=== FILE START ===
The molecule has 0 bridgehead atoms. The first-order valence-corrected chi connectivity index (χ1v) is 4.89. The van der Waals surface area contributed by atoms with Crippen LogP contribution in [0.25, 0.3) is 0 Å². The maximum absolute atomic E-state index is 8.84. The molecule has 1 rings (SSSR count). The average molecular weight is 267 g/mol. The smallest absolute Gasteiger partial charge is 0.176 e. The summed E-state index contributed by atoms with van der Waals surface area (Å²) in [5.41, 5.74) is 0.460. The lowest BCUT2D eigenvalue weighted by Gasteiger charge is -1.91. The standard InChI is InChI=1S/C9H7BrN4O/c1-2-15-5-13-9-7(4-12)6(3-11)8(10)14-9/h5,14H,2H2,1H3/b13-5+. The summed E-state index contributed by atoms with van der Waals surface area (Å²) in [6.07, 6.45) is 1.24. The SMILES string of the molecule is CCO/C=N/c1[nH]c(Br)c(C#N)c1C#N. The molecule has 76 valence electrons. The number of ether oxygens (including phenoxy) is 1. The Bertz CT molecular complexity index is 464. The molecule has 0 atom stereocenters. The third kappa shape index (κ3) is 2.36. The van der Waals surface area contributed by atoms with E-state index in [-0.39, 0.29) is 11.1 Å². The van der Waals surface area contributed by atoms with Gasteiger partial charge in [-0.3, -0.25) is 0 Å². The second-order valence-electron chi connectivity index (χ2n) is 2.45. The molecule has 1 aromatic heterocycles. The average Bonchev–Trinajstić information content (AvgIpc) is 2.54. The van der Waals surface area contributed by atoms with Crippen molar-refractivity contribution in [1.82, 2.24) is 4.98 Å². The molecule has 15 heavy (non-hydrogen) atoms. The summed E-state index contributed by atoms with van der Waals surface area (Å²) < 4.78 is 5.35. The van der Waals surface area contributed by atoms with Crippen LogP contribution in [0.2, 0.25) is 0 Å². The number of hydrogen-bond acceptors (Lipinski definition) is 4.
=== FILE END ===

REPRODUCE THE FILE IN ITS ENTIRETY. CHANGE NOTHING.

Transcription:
The molecule has 0 bridgehead atoms. The first-order valence-corrected chi connectivity index (χ1v) is 4.89. The van der Waals surface area contributed by atoms with Crippen LogP contribution in [0.25, 0.3) is 0 Å². The maximum absolute atomic E-state index is 8.84. The molecule has 1 rings (SSSR count). The average molecular weight is 267 g/mol. The smallest absolute Gasteiger partial charge is 0.176 e. The summed E-state index contributed by atoms with van der Waals surface area (Å²) in [5.41, 5.74) is 0.460. The lowest BCUT2D eigenvalue weighted by Gasteiger charge is -1.91. The standard InChI is InChI=1S/C9H7BrN4O/c1-2-15-5-13-9-7(4-12)6(3-11)8(10)14-9/h5,14H,2H2,1H3/b13-5+. The summed E-state index contributed by atoms with van der Waals surface area (Å²) in [6.07, 6.45) is 1.24. The SMILES string of the molecule is CCO/C=N/c1[nH]c(Br)c(C#N)c1C#N. The molecule has 76 valence electrons. The number of ether oxygens (including phenoxy) is 1. The Bertz CT molecular complexity index is 464. The molecule has 0 atom stereocenters. The third kappa shape index (κ3) is 2.36. The van der Waals surface area contributed by atoms with E-state index in [-0.39, 0.29) is 11.1 Å². The van der Waals surface area contributed by atoms with Gasteiger partial charge in [-0.3, -0.25) is 0 Å². The second-order valence-electron chi connectivity index (χ2n) is 2.45. The molecule has 1 aromatic heterocycles. The average Bonchev–Trinajstić information content (AvgIpc) is 2.54. The van der Waals surface area contributed by atoms with Crippen molar-refractivity contribution in [1.82, 2.24) is 4.98 Å². The molecule has 15 heavy (non-hydrogen) atoms. The summed E-state index contributed by atoms with van der Waals surface area (Å²) < 4.78 is 5.35. The van der Waals surface area contributed by atoms with Crippen LogP contribution in [0.2, 0.25) is 0 Å². The number of hydrogen-bond acceptors (Lipinski definition) is 4.